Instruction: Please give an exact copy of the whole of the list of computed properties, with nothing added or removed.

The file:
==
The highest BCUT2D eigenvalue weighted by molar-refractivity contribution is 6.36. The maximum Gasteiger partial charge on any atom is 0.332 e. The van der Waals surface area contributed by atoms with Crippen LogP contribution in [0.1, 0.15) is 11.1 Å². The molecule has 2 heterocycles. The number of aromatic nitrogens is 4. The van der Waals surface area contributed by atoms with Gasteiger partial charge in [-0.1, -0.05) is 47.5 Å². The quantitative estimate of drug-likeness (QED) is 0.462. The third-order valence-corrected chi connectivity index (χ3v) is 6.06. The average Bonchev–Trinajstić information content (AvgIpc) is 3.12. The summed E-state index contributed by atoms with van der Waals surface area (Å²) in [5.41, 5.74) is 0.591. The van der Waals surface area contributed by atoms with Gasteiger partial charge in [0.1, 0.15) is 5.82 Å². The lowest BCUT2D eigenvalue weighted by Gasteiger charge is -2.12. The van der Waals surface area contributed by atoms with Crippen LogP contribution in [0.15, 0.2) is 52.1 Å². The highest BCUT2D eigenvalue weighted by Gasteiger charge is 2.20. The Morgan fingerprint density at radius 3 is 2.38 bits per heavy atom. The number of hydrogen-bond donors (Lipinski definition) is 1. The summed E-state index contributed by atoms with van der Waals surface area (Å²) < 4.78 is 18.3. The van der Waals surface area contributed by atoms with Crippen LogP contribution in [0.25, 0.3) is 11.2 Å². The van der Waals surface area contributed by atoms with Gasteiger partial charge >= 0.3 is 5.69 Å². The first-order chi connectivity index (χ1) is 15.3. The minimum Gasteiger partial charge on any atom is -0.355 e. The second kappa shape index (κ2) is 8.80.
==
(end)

The highest BCUT2D eigenvalue weighted by molar-refractivity contribution is 6.36. The maximum Gasteiger partial charge on any atom is 0.332 e. The van der Waals surface area contributed by atoms with Crippen LogP contribution in [0.1, 0.15) is 11.1 Å². The molecule has 2 heterocycles. The number of aromatic nitrogens is 4. The van der Waals surface area contributed by atoms with Gasteiger partial charge in [-0.1, -0.05) is 47.5 Å². The quantitative estimate of drug-likeness (QED) is 0.462. The third-order valence-corrected chi connectivity index (χ3v) is 6.06. The average Bonchev–Trinajstić information content (AvgIpc) is 3.12. The summed E-state index contributed by atoms with van der Waals surface area (Å²) in [5.41, 5.74) is 0.591. The van der Waals surface area contributed by atoms with Gasteiger partial charge in [0.1, 0.15) is 5.82 Å². The lowest BCUT2D eigenvalue weighted by Gasteiger charge is -2.12. The van der Waals surface area contributed by atoms with Crippen LogP contribution in [0.15, 0.2) is 52.1 Å². The highest BCUT2D eigenvalue weighted by Gasteiger charge is 2.20. The Morgan fingerprint density at radius 3 is 2.38 bits per heavy atom. The number of hydrogen-bond donors (Lipinski definition) is 1. The summed E-state index contributed by atoms with van der Waals surface area (Å²) < 4.78 is 18.3. The van der Waals surface area contributed by atoms with Crippen LogP contribution in [0.25, 0.3) is 11.2 Å². The van der Waals surface area contributed by atoms with Gasteiger partial charge >= 0.3 is 5.69 Å². The first-order chi connectivity index (χ1) is 15.3. The minimum Gasteiger partial charge on any atom is -0.355 e. The second kappa shape index (κ2) is 8.80.